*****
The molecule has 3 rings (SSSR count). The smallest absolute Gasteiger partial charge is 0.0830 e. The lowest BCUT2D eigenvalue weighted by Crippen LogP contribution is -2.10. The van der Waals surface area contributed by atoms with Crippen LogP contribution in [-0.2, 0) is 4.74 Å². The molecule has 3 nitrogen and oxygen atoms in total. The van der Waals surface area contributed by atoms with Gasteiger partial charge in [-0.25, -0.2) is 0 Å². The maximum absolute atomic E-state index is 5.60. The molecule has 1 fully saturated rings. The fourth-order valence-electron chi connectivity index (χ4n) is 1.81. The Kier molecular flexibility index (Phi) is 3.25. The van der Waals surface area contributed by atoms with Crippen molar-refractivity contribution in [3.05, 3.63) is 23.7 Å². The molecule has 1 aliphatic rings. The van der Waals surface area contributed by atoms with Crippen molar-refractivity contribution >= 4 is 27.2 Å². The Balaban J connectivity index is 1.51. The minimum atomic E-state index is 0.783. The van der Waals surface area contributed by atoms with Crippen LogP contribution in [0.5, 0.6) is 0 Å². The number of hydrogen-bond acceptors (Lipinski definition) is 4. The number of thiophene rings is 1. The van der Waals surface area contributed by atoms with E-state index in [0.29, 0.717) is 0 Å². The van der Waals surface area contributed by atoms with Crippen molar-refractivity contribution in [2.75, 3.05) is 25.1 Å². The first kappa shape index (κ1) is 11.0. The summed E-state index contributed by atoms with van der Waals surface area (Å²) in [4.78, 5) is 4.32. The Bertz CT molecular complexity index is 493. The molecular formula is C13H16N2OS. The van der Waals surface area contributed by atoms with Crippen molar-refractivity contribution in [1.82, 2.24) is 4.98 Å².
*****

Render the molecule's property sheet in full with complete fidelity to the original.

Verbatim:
The molecule has 3 rings (SSSR count). The smallest absolute Gasteiger partial charge is 0.0830 e. The lowest BCUT2D eigenvalue weighted by Crippen LogP contribution is -2.10. The van der Waals surface area contributed by atoms with Crippen LogP contribution in [-0.2, 0) is 4.74 Å². The molecule has 3 nitrogen and oxygen atoms in total. The van der Waals surface area contributed by atoms with Gasteiger partial charge in [-0.25, -0.2) is 0 Å². The maximum absolute atomic E-state index is 5.60. The molecule has 1 fully saturated rings. The fourth-order valence-electron chi connectivity index (χ4n) is 1.81. The Kier molecular flexibility index (Phi) is 3.25. The van der Waals surface area contributed by atoms with Crippen molar-refractivity contribution in [3.05, 3.63) is 23.7 Å². The molecule has 1 aliphatic rings. The van der Waals surface area contributed by atoms with Crippen molar-refractivity contribution >= 4 is 27.2 Å². The Balaban J connectivity index is 1.51. The minimum atomic E-state index is 0.783. The van der Waals surface area contributed by atoms with Crippen LogP contribution in [0.5, 0.6) is 0 Å². The number of hydrogen-bond acceptors (Lipinski definition) is 4. The number of thiophene rings is 1. The van der Waals surface area contributed by atoms with E-state index in [0.29, 0.717) is 0 Å². The van der Waals surface area contributed by atoms with Crippen molar-refractivity contribution in [2.75, 3.05) is 25.1 Å². The first kappa shape index (κ1) is 11.0. The summed E-state index contributed by atoms with van der Waals surface area (Å²) in [4.78, 5) is 4.32. The Bertz CT molecular complexity index is 493. The molecular formula is C13H16N2OS. The van der Waals surface area contributed by atoms with Crippen molar-refractivity contribution in [1.82, 2.24) is 4.98 Å².